BARRINGTON – Advocate Good Shepherd Hospital supporters and staff are quick to celebrate any construction milestone in their years-long, $247 million modernization project.
A ceremony Tuesday marked the signing and raising of the final steel beam for the exterior portion of the project. The beam was placed on the top corner of a newly erected 208,000-square-foot building on the north end of the hospital.
Hospital president Karen Lambert said the north building has been “a dream and vision” for about seven years.
“We’ve always been focused on ‘what we need,’ ” Lambert said. “What we need is private rooms.”
Once all exterior and interior construction is complete in 2017, every patient will have privacy. The hospital will increase its bed count from 169 to 176.
Interior construction began last October. A new chapel, administrative department and temporary west entry are now complete. This fall, the hospital will have a renovated testing center and an expanded gastrointestinal suite.
Larry Arndt, general manager of health care for the project’s contractor, Mortenson Construction, said exterior work is on schedule for completion.
“We started building the foundation for the north building in April and the weather has been great this summer,” Arndt said. “We’ve even been able to pour concrete through recent rain.”
Arndt said the north building will be ready to house patients in January 2016 when a new two-story glass atrium entry will be complete on the hospital’s south side.
Earlier this summer, elevator shafts went up on the north building. Tuesday’s final beam was signed by the hospital’s governing council, engineers, planners, construction workers, physicians and volunteers before its lift.
Project director Allison Wyler said this was the hospital’s first beam signing. A groundbreaking ceremony was held about a year ago.
“You’ve got to celebrate the major milestones with a project of this size,” Wyler said.
Wyler said the main goal is to “co-locate” services, making hospital visits convenient for both in- and outpatients.
About 1,300 associates are employed at the hospital – a number Lambert said she doesn’t expect to change.
“I don’t foresee additional hires,” Lambert said. “We are already at high patient occupancy now and will have more flexibility with all-private rooms. We won’t have to close off half a room when patients require isolation and waste that space.”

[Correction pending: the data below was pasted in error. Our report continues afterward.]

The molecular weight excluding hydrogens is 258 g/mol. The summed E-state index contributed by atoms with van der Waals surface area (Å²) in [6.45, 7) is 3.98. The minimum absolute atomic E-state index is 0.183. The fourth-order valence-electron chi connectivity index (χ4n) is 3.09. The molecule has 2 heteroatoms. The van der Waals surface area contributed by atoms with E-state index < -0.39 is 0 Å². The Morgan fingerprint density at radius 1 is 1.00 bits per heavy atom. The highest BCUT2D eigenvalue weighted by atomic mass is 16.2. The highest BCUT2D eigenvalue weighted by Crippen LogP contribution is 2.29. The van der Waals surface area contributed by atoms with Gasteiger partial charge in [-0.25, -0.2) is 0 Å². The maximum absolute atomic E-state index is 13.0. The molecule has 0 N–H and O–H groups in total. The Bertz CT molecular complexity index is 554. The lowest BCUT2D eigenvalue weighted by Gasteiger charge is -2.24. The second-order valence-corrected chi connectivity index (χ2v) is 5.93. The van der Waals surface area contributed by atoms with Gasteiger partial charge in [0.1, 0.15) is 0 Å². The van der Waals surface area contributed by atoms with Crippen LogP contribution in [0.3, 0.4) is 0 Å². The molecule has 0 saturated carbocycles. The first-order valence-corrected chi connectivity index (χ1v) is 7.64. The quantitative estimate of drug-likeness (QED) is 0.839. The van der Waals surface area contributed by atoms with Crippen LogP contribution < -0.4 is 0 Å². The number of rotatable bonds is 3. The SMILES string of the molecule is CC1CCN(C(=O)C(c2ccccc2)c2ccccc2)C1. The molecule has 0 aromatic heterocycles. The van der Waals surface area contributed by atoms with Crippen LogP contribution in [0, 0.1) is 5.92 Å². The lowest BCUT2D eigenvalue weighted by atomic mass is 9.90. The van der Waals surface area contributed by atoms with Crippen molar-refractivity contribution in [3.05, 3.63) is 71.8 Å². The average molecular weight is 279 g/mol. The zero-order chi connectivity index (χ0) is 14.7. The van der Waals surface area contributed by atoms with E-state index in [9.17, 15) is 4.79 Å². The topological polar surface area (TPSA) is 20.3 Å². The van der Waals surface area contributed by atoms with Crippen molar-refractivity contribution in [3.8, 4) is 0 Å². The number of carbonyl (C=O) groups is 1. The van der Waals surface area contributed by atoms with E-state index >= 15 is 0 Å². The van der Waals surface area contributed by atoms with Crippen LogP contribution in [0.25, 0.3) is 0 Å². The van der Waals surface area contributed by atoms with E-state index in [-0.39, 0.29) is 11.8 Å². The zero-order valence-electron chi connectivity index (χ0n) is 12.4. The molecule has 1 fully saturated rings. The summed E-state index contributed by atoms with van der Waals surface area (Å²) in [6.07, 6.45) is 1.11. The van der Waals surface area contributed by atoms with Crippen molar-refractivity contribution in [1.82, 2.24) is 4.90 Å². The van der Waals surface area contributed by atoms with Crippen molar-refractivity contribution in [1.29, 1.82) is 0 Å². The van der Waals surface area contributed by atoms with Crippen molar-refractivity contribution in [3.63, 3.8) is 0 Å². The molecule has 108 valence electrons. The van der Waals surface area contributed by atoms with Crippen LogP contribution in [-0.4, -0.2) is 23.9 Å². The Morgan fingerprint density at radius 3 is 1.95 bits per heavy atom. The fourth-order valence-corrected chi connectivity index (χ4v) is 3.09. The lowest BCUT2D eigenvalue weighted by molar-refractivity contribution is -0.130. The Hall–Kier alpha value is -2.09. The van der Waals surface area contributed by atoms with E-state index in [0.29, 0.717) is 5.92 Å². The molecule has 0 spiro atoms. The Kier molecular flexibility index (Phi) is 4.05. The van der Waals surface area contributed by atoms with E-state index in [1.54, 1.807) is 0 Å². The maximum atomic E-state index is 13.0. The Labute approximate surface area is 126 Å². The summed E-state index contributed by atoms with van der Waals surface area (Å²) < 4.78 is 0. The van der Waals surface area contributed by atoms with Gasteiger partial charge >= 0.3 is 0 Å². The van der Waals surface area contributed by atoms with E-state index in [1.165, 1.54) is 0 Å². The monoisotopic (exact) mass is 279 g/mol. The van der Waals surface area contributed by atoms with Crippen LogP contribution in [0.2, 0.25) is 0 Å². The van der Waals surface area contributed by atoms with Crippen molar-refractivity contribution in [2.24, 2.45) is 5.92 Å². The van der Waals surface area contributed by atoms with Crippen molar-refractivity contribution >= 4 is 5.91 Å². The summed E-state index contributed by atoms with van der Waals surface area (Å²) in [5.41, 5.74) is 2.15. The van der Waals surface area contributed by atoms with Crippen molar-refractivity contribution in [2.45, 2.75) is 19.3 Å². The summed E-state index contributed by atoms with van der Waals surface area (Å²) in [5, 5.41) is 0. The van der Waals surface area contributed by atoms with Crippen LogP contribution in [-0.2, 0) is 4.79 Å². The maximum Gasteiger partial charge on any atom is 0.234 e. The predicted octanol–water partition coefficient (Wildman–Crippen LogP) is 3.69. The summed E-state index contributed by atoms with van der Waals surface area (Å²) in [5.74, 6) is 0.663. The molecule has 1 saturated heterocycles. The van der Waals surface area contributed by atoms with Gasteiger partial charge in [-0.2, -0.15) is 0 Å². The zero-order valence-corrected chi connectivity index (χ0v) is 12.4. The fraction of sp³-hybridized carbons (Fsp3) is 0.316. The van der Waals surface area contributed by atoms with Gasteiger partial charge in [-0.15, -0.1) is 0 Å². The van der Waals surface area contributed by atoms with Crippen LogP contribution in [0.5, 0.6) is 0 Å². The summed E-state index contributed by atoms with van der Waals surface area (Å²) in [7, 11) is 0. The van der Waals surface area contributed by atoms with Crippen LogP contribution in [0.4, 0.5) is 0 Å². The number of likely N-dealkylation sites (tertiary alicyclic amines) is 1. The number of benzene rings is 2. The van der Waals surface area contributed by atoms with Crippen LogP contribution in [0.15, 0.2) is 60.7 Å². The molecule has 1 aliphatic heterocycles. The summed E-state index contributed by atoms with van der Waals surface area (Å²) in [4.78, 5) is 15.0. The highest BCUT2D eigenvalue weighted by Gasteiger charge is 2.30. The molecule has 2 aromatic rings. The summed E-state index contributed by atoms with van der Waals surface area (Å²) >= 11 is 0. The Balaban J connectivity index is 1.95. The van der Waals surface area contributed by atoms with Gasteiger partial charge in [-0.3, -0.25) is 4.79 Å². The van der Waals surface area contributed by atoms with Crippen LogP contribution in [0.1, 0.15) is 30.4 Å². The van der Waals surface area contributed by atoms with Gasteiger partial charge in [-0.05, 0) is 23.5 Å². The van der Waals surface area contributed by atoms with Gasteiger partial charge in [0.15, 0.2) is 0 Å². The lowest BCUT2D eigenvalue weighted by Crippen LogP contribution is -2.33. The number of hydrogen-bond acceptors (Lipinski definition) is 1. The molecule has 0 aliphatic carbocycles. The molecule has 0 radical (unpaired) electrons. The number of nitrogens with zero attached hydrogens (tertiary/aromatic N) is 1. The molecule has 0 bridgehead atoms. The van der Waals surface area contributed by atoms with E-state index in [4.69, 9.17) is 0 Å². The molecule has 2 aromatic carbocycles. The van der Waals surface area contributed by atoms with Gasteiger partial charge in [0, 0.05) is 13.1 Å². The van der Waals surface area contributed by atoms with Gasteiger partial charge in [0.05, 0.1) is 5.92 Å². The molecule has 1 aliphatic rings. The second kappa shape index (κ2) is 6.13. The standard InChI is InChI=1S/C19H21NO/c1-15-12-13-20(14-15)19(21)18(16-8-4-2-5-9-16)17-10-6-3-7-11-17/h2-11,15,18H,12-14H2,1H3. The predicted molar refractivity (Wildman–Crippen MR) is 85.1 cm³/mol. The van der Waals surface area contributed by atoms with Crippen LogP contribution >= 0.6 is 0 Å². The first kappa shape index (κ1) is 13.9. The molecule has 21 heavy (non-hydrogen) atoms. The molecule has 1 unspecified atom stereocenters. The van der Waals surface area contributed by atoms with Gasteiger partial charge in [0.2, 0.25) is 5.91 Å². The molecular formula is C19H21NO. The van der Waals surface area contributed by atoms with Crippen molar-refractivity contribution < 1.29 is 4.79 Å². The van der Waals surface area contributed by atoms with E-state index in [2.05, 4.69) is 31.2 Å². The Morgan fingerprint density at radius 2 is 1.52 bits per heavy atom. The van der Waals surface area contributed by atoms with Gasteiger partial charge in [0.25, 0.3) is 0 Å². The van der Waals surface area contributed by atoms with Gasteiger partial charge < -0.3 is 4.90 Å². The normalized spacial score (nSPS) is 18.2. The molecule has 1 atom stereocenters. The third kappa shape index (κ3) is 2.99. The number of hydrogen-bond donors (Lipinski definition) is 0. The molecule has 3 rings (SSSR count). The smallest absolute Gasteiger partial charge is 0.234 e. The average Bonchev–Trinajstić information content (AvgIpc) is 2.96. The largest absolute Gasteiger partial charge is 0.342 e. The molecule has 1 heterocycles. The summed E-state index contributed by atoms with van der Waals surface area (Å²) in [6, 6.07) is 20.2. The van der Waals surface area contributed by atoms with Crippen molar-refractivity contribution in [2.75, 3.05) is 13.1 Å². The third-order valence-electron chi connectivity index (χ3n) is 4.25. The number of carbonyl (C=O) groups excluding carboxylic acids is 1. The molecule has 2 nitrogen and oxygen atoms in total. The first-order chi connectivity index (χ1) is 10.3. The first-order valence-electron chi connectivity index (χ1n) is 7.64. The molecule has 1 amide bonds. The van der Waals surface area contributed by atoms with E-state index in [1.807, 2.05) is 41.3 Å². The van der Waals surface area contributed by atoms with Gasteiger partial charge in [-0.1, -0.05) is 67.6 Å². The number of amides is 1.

Lambert said the hospital updates will allow staff to bring tests and procedures to patients’ bedsides, in addition to guests being able to stay overnight with family members.
Also being modernized are the hospital’s radiology, ambulatory care, cardiovascular and pulmonary centers; labs, operating rooms, visitors’ areas, lobby and conference centers.
Arndt said the update is a “fun, challenging project” for Mortenson’s 200-person crew.
Construction has been night and day, Arndt said, adding that noise is monitored to ensure patients aren’t woken in their sleep.
When asked about new bedside and operating room technology, Arndt estimated the construction cost is just a fraction of the multimillion-dollar modernization plan with technology upgrades as the bulk of the expense.
“Almost every update includes technology,” Arndt said. “Every patient’s room will be called a ‘smart room,’ where medical records are readily available on electronic viewing screens.”
Advocate Health Care is covering the bulk of project costs. The hospital’s project steering committee has set a goal to raise $25 million of the $247 million for modernization. Lambert said more than $20 million has been raised so far, with a fundraising campaign that’s still active.
The hospital’s annual gala, scheduled for Sept. 13, will also benefit the project, Lambert said, adding that the project is about more than construction beams.
“It’s about the people and the care,” Lambert said. “That’s what enables us to deliver world-class results.”